Lake County is a community that cares about each and every individual within it. It’s what makes us special and is ultimately why I decided to move here. Since we don’t have as many resources as several of our more affluent neighbors, we must work together to accountably and sustainably solve our problems. We are invested together and that makes the biggest difference.

This past week, the Lake County Recreation Department held its first open house to gain community feedback regarding its up-and-coming master plan. While over 100 individuals attended, it was a sorry representation of our community as a whole (that is despite the survey stating that 34 percent of Lake County’s population identified as Hispanic, not a single member of our Latinx community attended the event).

This study is being conducted by SE Group, a third-party consulting group founded in New England, and is projected to last nearly a year and cost over $100,000. While I agree the future of Lake County recreation desperately needs a steering document, it is unfortunate that it was not prioritized earlier. My biggest fear now that it is being prioritized is that the results will not truly showcase our entire community’s recreational needs.

In June, when the master plan RFP was first opened, I strongly urged that the study stay local. As previously mentioned, we are experts at working together to solve our problems. One need not look further than Lake County Build a Generation — whose Community Connector model has surveyed and found creative solutions to some of our community’s biggest issues, from housing to food insecurity — to understand how thoughtful, efficient and equitable we are in addressing community-wide issues.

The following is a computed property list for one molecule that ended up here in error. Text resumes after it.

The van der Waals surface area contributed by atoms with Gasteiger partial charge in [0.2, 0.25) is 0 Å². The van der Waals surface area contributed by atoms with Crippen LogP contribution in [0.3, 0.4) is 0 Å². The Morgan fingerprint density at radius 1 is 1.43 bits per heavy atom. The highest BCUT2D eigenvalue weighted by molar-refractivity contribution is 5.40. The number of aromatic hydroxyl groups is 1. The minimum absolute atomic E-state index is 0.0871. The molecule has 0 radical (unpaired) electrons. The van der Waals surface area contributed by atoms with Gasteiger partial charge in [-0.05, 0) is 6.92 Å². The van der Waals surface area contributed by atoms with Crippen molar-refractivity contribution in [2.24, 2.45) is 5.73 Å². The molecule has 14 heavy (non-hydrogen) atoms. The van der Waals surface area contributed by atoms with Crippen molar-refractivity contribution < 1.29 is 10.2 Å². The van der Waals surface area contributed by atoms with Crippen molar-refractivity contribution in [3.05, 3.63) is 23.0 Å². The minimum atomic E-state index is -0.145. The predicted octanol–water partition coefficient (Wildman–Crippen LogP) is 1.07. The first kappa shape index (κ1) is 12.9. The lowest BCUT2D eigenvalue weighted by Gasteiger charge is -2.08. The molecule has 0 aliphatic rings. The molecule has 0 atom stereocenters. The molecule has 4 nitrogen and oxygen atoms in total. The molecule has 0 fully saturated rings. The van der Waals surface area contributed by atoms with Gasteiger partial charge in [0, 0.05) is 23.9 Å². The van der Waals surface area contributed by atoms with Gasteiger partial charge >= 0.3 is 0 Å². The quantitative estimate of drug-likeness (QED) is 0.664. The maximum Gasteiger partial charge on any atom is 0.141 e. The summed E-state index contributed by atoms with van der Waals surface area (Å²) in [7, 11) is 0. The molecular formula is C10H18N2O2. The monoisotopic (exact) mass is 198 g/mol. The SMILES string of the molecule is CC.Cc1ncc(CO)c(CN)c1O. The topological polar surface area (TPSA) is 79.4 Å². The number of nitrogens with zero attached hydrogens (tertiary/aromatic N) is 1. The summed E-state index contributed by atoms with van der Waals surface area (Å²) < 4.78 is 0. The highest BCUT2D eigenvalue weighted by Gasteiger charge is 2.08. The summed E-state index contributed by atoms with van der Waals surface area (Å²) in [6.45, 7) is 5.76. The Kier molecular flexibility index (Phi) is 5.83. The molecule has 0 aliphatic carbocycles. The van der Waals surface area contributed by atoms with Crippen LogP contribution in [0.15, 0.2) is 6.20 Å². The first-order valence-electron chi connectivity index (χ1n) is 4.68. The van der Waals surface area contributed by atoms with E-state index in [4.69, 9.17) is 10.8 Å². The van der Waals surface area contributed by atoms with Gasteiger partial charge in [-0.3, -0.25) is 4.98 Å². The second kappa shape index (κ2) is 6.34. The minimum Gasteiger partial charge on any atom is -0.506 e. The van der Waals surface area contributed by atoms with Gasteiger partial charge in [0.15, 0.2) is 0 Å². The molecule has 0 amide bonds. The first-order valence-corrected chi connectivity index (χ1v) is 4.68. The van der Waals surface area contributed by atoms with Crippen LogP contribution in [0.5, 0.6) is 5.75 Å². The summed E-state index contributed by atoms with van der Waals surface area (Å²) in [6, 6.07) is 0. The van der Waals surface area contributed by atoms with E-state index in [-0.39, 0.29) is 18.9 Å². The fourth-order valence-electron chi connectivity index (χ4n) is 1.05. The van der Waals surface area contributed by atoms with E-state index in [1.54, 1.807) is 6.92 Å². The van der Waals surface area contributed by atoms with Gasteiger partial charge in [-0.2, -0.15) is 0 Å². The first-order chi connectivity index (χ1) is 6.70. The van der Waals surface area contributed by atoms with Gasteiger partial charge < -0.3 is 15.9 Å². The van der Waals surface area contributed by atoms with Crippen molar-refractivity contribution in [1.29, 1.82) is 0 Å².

By keeping this project local, not only could we have kept funds local, but we could have also worked together — yet again — to tackle a community-wide question in a way that ensures every voice is heard.

As we approach the anniversary of our aquatic center’s closure, I am saddened that this anniversary will likely be one we will mourn for many years to come. Even if the master plan does point toward indoor recreation as a community priority, this survey will be followed by a decade’s worth of other surveys, feasibility plans, fundraising, ballot measures and construction.

I am saddened that Lake County’s indoor recreation is in crisis and that rather than focusing on salvaging and utilizing what we already have, we are prioritizing the insights of a third-party entity whose investment in our community ends with a paycheck. I am most saddened, however, that the solution to these concerns is a drawn-out survey that is not considering the entire community as a whole. If this is to be the document that steers the future of recreation, I strongly urge the Lake County Recreation Department to do its best in providing equitable opportunities to ensure that every voice in Lake County is heard.

Brittney Woodrum


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